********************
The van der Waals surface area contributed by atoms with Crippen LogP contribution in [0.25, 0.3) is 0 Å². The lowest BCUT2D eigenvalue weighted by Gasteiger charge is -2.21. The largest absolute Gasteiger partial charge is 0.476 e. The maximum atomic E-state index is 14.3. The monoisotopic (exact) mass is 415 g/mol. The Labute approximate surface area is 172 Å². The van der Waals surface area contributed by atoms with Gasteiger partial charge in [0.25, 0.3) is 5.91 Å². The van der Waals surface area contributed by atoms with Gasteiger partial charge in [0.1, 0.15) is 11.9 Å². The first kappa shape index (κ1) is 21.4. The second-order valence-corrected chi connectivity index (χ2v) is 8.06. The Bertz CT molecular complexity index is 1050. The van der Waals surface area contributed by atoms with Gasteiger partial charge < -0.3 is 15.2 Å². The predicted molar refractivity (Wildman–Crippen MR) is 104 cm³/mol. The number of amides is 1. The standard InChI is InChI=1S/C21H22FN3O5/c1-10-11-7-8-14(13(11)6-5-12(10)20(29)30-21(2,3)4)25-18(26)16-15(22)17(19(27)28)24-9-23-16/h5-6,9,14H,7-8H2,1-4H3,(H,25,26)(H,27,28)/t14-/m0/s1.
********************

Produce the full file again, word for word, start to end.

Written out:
The van der Waals surface area contributed by atoms with Crippen LogP contribution in [0.25, 0.3) is 0 Å². The lowest BCUT2D eigenvalue weighted by Gasteiger charge is -2.21. The largest absolute Gasteiger partial charge is 0.476 e. The maximum atomic E-state index is 14.3. The monoisotopic (exact) mass is 415 g/mol. The Labute approximate surface area is 172 Å². The van der Waals surface area contributed by atoms with Gasteiger partial charge in [0.25, 0.3) is 5.91 Å². The van der Waals surface area contributed by atoms with Gasteiger partial charge in [0.1, 0.15) is 11.9 Å². The first kappa shape index (κ1) is 21.4. The second-order valence-corrected chi connectivity index (χ2v) is 8.06. The Bertz CT molecular complexity index is 1050. The van der Waals surface area contributed by atoms with Gasteiger partial charge < -0.3 is 15.2 Å². The predicted molar refractivity (Wildman–Crippen MR) is 104 cm³/mol. The number of amides is 1. The standard InChI is InChI=1S/C21H22FN3O5/c1-10-11-7-8-14(13(11)6-5-12(10)20(29)30-21(2,3)4)25-18(26)16-15(22)17(19(27)28)24-9-23-16/h5-6,9,14H,7-8H2,1-4H3,(H,25,26)(H,27,28)/t14-/m0/s1.